The Government aims to deploy 60,000 electric vehicle (EV) charging points across Singapore by 2030, and install EV charging points in all Housing Development Board (HDB) carparks located in eight towns by 2025, said Minister for Transport Ong Ye Kung on Thursday (4 Mar).
Speaking in Parliament earlier today, Mr Ong noted that 40,000 charging points will be deployed in public carparks, while the remaining 20,000 will be at private premises.
He revealed the Government is targeting to have at least eight EV-ready towns by 2025, with all HDB carparks in eight towns – namely Ang Mo Kio, Bedok, Choa Chu Kang, Jurong West, Punggol, Queenstown, Sembawang and Tengah – be fitted with EV charging points.
These towns were selected as they are well spread out across Singapore, and consist of a high concentration of car parks with the existing electrical capacity to support charging point deployment.
“Assuming one-third of cars are EVs by 2030, this translates into an EV-to-charging point ratio of about 5.1. This ratio is better than many public estimates of the optimum ratio, which ranges from 5:1 to 10:1,” said Mr Ong.
While he acknowledged that having high-powered fast charging points is more preferred, Mr Ong stressed the key to unlocking more charging facilities is “to not insist” on high-powered fast chargers, as this would require a major upgrade to almost all existing power substations and grid infrastructure in Singapore.
“It would be costly, time-consuming, stall the development and expansion of charging infrastructure, and severely impede the adoption of EVs.
“We can move much faster in making charging points available if we accept that for most users, instead of high-powered ‘fast’ charging, ‘slow’ or ‘overnight’ charging is alright,” he added.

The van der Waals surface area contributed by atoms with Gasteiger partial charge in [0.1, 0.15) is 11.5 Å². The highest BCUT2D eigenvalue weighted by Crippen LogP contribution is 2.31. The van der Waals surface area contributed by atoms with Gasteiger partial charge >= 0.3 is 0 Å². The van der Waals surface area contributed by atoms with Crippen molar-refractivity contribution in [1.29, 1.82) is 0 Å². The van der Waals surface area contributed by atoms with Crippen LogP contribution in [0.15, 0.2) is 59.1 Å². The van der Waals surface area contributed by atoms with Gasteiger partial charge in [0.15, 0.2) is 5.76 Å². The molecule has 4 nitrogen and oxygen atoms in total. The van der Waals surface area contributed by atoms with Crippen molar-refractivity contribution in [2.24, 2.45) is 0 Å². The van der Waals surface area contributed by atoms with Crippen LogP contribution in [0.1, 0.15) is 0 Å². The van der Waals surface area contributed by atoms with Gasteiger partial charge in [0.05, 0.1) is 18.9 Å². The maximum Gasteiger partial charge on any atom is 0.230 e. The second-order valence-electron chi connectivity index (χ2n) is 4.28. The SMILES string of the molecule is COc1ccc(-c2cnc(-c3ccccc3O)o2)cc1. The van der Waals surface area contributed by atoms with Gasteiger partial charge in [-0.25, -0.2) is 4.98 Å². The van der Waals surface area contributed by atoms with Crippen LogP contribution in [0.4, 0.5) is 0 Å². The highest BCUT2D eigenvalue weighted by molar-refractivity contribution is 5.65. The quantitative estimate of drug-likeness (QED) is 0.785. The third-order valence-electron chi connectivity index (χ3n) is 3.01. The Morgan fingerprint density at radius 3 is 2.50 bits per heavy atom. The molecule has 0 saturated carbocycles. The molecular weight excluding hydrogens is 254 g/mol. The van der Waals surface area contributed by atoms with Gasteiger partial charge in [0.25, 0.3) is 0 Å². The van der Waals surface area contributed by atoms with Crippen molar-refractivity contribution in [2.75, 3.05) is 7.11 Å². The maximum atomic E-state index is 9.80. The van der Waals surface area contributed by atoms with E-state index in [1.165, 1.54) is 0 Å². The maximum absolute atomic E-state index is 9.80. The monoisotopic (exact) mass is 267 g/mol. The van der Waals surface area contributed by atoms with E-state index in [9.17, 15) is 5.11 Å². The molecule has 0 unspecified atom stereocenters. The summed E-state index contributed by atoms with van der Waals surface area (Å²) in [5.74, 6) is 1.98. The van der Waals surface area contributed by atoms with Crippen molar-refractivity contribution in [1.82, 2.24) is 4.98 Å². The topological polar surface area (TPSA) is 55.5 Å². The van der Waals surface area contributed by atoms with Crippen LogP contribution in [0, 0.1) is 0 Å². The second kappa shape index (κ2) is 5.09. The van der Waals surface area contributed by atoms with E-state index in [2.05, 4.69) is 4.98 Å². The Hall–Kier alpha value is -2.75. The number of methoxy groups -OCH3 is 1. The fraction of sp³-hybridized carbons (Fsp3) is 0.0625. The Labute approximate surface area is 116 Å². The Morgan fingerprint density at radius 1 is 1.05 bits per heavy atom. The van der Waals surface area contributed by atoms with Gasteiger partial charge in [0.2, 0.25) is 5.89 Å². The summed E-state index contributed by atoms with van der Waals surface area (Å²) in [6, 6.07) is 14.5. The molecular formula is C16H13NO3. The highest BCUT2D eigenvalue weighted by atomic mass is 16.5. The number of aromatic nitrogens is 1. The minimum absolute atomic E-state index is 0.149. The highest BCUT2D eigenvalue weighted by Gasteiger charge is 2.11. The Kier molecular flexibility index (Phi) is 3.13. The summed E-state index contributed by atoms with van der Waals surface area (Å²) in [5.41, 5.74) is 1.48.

Noting that drivers are used to quick visits to the petrol station, Mr Ong believes that a mindset shift would be required for them to start using slow chargers.
“After all, we are used to patiently charging all our electronic devices whether they are smartphones, smart watches or laptops, while we sleep, or while we are in office doing work. It will be the same for EVs,” he noted.
An average EV with a range of around 400-500km would require a full charge about once every five days.
Mr Ong noted that charging points will need to be shared, with different drivers charging on different days and different times, especially those in public car parks.
“That way, we will be able to minimise electrical infrastructure upgrades, tap on the spare electrical capacity in all our public car parks, and install charging points as quickly as possible,” he said.
For non-landed private residences such as condominiums, the Government will introduce an EV Common Charger Grant to catalyse implementation. Condominiums will be able to apply for the grant to defray part of the cost of installing a charger, subject to a quantum cap.
“This will be made available to the first 2,000 chargers installed from July 2021,” said the Minister, adding that this is part of the S$30 million allocation announced in Budget 2021, with more details to come from the Land Transport Authority (LTA).